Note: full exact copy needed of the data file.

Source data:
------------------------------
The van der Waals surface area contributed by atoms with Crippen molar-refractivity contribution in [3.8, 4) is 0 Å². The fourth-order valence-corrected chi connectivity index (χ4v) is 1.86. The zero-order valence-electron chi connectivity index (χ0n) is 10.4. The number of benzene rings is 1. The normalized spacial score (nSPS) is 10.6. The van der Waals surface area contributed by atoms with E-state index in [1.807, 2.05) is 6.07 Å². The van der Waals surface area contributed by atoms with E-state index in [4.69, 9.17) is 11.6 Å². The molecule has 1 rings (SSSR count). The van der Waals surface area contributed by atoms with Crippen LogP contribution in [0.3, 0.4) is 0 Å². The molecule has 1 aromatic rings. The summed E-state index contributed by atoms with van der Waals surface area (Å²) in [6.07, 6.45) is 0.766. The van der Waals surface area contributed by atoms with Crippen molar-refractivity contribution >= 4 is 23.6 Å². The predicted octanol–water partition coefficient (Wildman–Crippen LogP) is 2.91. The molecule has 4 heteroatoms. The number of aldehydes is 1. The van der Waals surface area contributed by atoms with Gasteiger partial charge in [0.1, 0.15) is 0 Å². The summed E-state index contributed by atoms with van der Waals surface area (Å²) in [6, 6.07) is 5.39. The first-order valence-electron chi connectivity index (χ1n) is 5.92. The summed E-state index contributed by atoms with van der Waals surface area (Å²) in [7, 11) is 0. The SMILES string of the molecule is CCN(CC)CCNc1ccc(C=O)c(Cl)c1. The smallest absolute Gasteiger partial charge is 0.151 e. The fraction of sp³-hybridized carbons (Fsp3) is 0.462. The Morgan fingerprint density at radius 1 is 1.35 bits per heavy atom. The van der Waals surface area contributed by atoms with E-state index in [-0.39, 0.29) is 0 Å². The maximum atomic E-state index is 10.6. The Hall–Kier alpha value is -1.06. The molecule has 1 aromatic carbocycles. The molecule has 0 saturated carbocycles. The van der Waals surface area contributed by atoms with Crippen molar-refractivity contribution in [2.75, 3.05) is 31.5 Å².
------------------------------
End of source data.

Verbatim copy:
The van der Waals surface area contributed by atoms with Crippen molar-refractivity contribution in [3.8, 4) is 0 Å². The fourth-order valence-corrected chi connectivity index (χ4v) is 1.86. The zero-order valence-electron chi connectivity index (χ0n) is 10.4. The number of benzene rings is 1. The normalized spacial score (nSPS) is 10.6. The van der Waals surface area contributed by atoms with E-state index in [1.807, 2.05) is 6.07 Å². The van der Waals surface area contributed by atoms with E-state index in [4.69, 9.17) is 11.6 Å². The molecule has 1 rings (SSSR count). The van der Waals surface area contributed by atoms with Crippen LogP contribution in [0.3, 0.4) is 0 Å². The molecule has 1 aromatic rings. The summed E-state index contributed by atoms with van der Waals surface area (Å²) in [6.07, 6.45) is 0.766. The van der Waals surface area contributed by atoms with Crippen molar-refractivity contribution >= 4 is 23.6 Å². The predicted octanol–water partition coefficient (Wildman–Crippen LogP) is 2.91. The molecule has 4 heteroatoms. The number of aldehydes is 1. The van der Waals surface area contributed by atoms with Gasteiger partial charge in [0.1, 0.15) is 0 Å². The summed E-state index contributed by atoms with van der Waals surface area (Å²) in [6, 6.07) is 5.39. The first-order valence-electron chi connectivity index (χ1n) is 5.92. The summed E-state index contributed by atoms with van der Waals surface area (Å²) in [7, 11) is 0. The SMILES string of the molecule is CCN(CC)CCNc1ccc(C=O)c(Cl)c1. The smallest absolute Gasteiger partial charge is 0.151 e. The fraction of sp³-hybridized carbons (Fsp3) is 0.462. The Morgan fingerprint density at radius 1 is 1.35 bits per heavy atom. The van der Waals surface area contributed by atoms with E-state index in [-0.39, 0.29) is 0 Å². The maximum atomic E-state index is 10.6. The Hall–Kier alpha value is -1.06. The molecule has 1 aromatic carbocycles. The molecule has 0 saturated carbocycles. The van der Waals surface area contributed by atoms with Crippen molar-refractivity contribution in [2.75, 3.05) is 31.5 Å².